We also see that the articles about markets are as far apart from articles on Democratic candidate policies, like student debt forgiveness, as it is possible to be on this map. In other words, even though all of these articles share the phrase “fiscal policy” somewhere in their text, there is ZERO linguistic connection between an article about markets and an article about what a Democratic president would do about student debt. THAT is what we mean by a complacent narrative structure.
Will the market go up or down as it becomes less complacent over fiscal policies over time? Yes. And I’m not trying to be cute with that answer.
I don’t know what the market reaction will be as (or if) fiscal policies and proposals become biting (or pleasing) realities. All I know is that the market is unprepared for this. All I know is that fiscal policy is NOT in the price of financial assets today.
Yours in service to the Pack,
I’ve met Rick Rieder and Larry Fink a couple of times, but I don’t know them. At all. Maybe they’re decent guys. Maybe they really believe in their heart of hearts that it's wise public policy for the ECB to buy equities. I truly don’t know.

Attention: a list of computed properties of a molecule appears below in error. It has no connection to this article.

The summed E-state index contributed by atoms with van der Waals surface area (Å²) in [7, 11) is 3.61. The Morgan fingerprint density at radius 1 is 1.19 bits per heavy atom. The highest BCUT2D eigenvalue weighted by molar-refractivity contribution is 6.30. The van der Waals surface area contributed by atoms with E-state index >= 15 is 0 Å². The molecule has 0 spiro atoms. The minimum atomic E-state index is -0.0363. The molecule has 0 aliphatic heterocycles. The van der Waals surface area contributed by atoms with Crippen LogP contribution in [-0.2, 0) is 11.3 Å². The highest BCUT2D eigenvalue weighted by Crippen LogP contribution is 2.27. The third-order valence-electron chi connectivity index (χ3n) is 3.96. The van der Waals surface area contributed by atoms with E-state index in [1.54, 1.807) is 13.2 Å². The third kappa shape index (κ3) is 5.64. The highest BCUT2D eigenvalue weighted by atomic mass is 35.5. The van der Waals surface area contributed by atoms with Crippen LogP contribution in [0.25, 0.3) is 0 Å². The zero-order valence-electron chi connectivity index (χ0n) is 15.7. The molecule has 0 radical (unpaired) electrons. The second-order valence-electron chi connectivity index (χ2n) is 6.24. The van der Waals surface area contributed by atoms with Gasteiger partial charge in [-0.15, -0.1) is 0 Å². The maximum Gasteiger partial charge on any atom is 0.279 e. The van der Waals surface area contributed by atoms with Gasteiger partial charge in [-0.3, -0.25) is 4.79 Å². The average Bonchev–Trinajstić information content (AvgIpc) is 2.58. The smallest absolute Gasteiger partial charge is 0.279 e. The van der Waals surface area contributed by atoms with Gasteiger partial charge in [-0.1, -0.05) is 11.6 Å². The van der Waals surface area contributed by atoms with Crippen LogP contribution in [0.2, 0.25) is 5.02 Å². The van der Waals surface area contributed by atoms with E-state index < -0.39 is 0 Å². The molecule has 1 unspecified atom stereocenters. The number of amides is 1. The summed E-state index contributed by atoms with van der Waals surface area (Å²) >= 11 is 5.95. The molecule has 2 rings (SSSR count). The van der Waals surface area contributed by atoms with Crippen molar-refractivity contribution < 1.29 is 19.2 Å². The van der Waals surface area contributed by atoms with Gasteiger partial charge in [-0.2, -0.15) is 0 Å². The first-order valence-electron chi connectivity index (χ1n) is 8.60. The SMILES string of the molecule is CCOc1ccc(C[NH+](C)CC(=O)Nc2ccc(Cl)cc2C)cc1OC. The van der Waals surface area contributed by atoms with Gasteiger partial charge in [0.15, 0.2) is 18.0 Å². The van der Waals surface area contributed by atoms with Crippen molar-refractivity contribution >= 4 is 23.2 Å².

But if it walks like a raccoon and talks like a raccoon . . .
That line about dancing by Chuck Prince is the perfect quote for any age and any asset class where institutions intentionally take risks they know are foolish, but risks they believe are manageable because there’s a greater fool looking to get on the dance floor after them.
The greater fool theory is the driving force behind the bid for negative-yielding debt, whether it’s European government bonds or European investment grade corporate debt . . .
Yes, we’re still in a zeitgeist of Central Bank Omnipotence, where deflationary shocks simply can’t take the market down for much or for long. That said, the Cohesion measure of both Trade & Tariffs and Central Bank Omnipotence is really breaking down, meaning that there is enormous narrative confusion over how the rate cut trajectory plays out … far more confusion than the 100% implied market odds of a cut would imply . . .
It's easy to get waaaay too precious when it comes to professional kitchens, whether we're talking about restaurants or a trading desk.